Christians should use Halloween and all that it brings to the imagination--death imagery, superstition, expressions of debauched revelry--as an opportunity to engage the unbelieving world with the gospel of Jesus Christ. God has given everyone a conscience that responds to His truth (Romans 2:14-16), and the conscience is the Christian's ally in the evangelistic enterprise. Christians should take time to inform the consciences of friends and family with biblical truth regarding God, the Bible, sin, Christ, future judgment, and the hope of eternal life in Jesus Christ for the repentant sinner.

    There are several different ways Christians will engage in Halloween evangelism. Some will adopt a "No Participation" policy. As Christian parents, they don't want their kids participating in spiritually compromising activities--listening to ghost stories and coloring pictures of witches. They don't want their kids to dress up in costumes for trick-or-treating or even attending Halloween alternatives.

    That response naturally raises eyebrows and provides a good opportunity to share the gospel to those who ask. It's also important that parents explain their stand to their children and prepare them to face the teasing or ridicule of their peers and the disapproval or scorn of their teachers.

    Other Christians will opt for Halloween alternatives called "Harvest Festivals" or "Reformation Festivals"--the kids dress up as farmers, Bible characters, or Reformation heroes. It's ironic when you consider Halloween's beginning as an alternative, but it can be an effective means of reaching out to neighborhood families with the gospel. Some churches leave the church building behind and take acts of mercy into their community, "treating" needy families with food baskets, gift cards, and the gospel message.

    Those are good alternatives; there are others that are not so good. Some churches are using "Hell House" evangelism to shock young people and scare them into becoming Christians. They walk people through rooms patterned after carnival-style haunted houses and put sin on display--women undergoing abortions, people sacrificed in a satanic ritual, consequences of premarital sex, dangers of rave parties, demon possession, and other tragedies.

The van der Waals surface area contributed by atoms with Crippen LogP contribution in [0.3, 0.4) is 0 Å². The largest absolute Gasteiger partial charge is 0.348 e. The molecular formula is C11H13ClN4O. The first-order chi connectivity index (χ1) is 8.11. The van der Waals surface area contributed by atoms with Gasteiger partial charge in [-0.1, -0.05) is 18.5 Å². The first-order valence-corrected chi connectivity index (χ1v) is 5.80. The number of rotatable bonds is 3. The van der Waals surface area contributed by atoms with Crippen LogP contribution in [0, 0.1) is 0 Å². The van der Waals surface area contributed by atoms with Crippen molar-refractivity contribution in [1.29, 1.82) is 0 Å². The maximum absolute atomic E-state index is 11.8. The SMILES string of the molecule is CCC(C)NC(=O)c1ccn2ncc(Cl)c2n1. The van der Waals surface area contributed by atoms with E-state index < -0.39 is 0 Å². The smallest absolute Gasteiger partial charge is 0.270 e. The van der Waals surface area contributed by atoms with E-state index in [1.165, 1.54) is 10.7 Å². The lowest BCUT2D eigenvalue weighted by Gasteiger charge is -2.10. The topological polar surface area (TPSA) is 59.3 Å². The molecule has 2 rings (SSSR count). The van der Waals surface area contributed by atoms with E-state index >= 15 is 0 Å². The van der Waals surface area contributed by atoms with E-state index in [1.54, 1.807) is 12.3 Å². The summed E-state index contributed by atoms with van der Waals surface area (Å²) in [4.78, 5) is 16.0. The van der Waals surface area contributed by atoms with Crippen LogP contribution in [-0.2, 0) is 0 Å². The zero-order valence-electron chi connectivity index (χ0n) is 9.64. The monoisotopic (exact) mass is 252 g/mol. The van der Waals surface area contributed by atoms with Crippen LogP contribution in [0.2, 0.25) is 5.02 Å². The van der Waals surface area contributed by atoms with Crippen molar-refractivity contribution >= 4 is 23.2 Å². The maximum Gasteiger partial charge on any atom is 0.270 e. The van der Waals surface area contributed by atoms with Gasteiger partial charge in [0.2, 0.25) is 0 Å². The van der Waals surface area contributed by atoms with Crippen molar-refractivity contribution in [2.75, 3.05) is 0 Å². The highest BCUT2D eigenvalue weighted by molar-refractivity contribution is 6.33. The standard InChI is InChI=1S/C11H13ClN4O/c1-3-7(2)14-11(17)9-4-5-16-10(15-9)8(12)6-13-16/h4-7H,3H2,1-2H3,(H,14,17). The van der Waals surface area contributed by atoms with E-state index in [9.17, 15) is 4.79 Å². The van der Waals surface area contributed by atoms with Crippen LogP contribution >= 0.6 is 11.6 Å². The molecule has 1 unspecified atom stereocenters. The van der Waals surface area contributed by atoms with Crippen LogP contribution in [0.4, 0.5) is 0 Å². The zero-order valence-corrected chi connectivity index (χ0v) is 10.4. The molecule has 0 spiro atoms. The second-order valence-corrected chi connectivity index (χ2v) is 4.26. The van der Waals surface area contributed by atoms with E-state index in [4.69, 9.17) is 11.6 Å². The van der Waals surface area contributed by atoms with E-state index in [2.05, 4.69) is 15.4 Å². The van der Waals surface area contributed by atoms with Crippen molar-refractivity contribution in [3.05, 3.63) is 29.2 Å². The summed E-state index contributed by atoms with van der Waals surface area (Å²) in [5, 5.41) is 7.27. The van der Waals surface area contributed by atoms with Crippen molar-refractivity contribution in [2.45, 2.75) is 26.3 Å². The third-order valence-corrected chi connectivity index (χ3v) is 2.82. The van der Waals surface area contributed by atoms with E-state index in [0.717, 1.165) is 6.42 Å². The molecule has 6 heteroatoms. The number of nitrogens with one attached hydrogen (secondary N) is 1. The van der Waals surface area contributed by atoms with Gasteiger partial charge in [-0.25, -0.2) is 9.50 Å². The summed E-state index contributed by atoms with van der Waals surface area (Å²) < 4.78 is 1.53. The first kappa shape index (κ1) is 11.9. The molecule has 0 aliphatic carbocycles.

Here's the problem with so-called Hell House evangelism: To shock an unshockable culture, you have to get pretty graphic. Graphic exhibits of sin and its consequences are unnecessary--unbelieving minds are already full of such images. What they need to see is a life truly transformed by the power of God, and what they need to hear is the truth of God in an accurate presentation of the gospel. Cheap gimmickry is unfitting for Christ's ambassadors.

    There's another option open to Christians: limited, non-compromising participation in Halloween. There's nothing inherently evil about candy, costumes, or trick-or-treating in the neighborhood. In fact, all of that can provide a unique gospel opportunity with neighbors. Even handing out candy to neighborhood children--provided you're not stingy--can improve your reputation among the kids. As long as the costumes are innocent and the behavior does not dishonor Christ, trick-or-treating can be used to further gospel interests.

    Ultimately, Christian participation in Halloween is a matter of conscience before God. Whatever level of Halloween participation you choose, you must honor God by keeping yourself separate from the world and by showing mercy to those who are perishing. Halloween provides the Christian with the opportunity to accomplish both of those things in the gospel of Jesus Christ. It's a message that is holy, set apart from the world; it's a message that is the very mercy of a forgiving God. What better time of the year is there to share such a message than Halloween?

    Travis Allen
    Managing Director


    This post was posted in Kids and was tagged with Featured, 1 Peter, Romans, Hebrews, Deuteronomy, Colossians, John MacArthur, Halloween, 1 John, Travis Allen, Grace To You

  • Living in the Light

    Posted on October 12, 2012 by Donna Bostick

    Donna Bostick

    "But you are a chosen people, a royal priesthood, a holy nation, God's special possession, that you may declare the praises of him who called you out of darkness into his wonderful light." 1 Peter 2:9 (NIV)

    Fearful. Betrayed. Abandoned. Unwanted. Unloved. Unworthy.